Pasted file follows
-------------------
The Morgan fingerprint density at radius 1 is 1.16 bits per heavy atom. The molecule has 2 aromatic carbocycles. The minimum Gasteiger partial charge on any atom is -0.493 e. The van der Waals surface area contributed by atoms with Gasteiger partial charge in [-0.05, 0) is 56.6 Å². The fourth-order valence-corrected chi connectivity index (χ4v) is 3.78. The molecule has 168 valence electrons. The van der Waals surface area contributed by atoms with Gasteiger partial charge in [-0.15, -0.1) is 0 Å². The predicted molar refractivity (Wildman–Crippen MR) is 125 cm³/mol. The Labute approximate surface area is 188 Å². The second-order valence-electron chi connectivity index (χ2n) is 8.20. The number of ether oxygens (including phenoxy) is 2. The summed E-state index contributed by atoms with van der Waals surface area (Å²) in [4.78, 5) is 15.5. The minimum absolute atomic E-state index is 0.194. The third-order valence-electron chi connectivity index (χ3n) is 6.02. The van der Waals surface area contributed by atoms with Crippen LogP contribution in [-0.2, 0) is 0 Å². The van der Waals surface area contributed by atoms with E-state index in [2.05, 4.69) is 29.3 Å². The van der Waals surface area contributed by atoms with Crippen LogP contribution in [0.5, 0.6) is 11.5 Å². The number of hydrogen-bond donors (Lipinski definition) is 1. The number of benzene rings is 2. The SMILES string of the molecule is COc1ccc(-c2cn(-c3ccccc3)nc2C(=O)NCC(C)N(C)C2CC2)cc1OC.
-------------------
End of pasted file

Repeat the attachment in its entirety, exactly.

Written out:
The Morgan fingerprint density at radius 1 is 1.16 bits per heavy atom. The molecule has 2 aromatic carbocycles. The minimum Gasteiger partial charge on any atom is -0.493 e. The van der Waals surface area contributed by atoms with Gasteiger partial charge in [-0.05, 0) is 56.6 Å². The fourth-order valence-corrected chi connectivity index (χ4v) is 3.78. The molecule has 168 valence electrons. The van der Waals surface area contributed by atoms with Gasteiger partial charge in [-0.15, -0.1) is 0 Å². The predicted molar refractivity (Wildman–Crippen MR) is 125 cm³/mol. The Labute approximate surface area is 188 Å². The second-order valence-electron chi connectivity index (χ2n) is 8.20. The number of ether oxygens (including phenoxy) is 2. The summed E-state index contributed by atoms with van der Waals surface area (Å²) in [4.78, 5) is 15.5. The minimum absolute atomic E-state index is 0.194. The third-order valence-electron chi connectivity index (χ3n) is 6.02. The van der Waals surface area contributed by atoms with Crippen LogP contribution in [-0.2, 0) is 0 Å². The van der Waals surface area contributed by atoms with E-state index in [2.05, 4.69) is 29.3 Å². The van der Waals surface area contributed by atoms with Crippen LogP contribution in [0.5, 0.6) is 11.5 Å². The number of hydrogen-bond donors (Lipinski definition) is 1. The number of benzene rings is 2. The SMILES string of the molecule is COc1ccc(-c2cn(-c3ccccc3)nc2C(=O)NCC(C)N(C)C2CC2)cc1OC.